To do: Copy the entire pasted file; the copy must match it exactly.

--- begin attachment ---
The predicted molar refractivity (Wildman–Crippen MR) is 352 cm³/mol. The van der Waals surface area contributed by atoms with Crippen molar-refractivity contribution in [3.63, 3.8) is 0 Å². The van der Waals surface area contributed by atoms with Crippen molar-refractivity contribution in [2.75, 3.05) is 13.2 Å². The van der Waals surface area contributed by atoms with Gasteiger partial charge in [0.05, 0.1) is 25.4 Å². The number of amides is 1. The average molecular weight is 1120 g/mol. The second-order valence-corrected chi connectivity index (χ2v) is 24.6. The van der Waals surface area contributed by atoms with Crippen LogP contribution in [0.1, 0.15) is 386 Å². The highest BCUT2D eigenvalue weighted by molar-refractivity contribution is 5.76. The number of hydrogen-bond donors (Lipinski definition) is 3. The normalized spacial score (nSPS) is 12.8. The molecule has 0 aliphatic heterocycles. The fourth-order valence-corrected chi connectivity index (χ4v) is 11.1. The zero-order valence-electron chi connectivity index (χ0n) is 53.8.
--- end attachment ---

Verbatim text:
The predicted molar refractivity (Wildman–Crippen MR) is 352 cm³/mol. The van der Waals surface area contributed by atoms with Crippen molar-refractivity contribution in [3.63, 3.8) is 0 Å². The van der Waals surface area contributed by atoms with Crippen molar-refractivity contribution in [2.75, 3.05) is 13.2 Å². The van der Waals surface area contributed by atoms with Gasteiger partial charge in [0.05, 0.1) is 25.4 Å². The number of amides is 1. The average molecular weight is 1120 g/mol. The second-order valence-corrected chi connectivity index (χ2v) is 24.6. The van der Waals surface area contributed by atoms with Crippen LogP contribution in [0.1, 0.15) is 386 Å². The highest BCUT2D eigenvalue weighted by molar-refractivity contribution is 5.76. The number of hydrogen-bond donors (Lipinski definition) is 3. The normalized spacial score (nSPS) is 12.8. The molecule has 0 aliphatic heterocycles. The fourth-order valence-corrected chi connectivity index (χ4v) is 11.1. The zero-order valence-electron chi connectivity index (χ0n) is 53.8.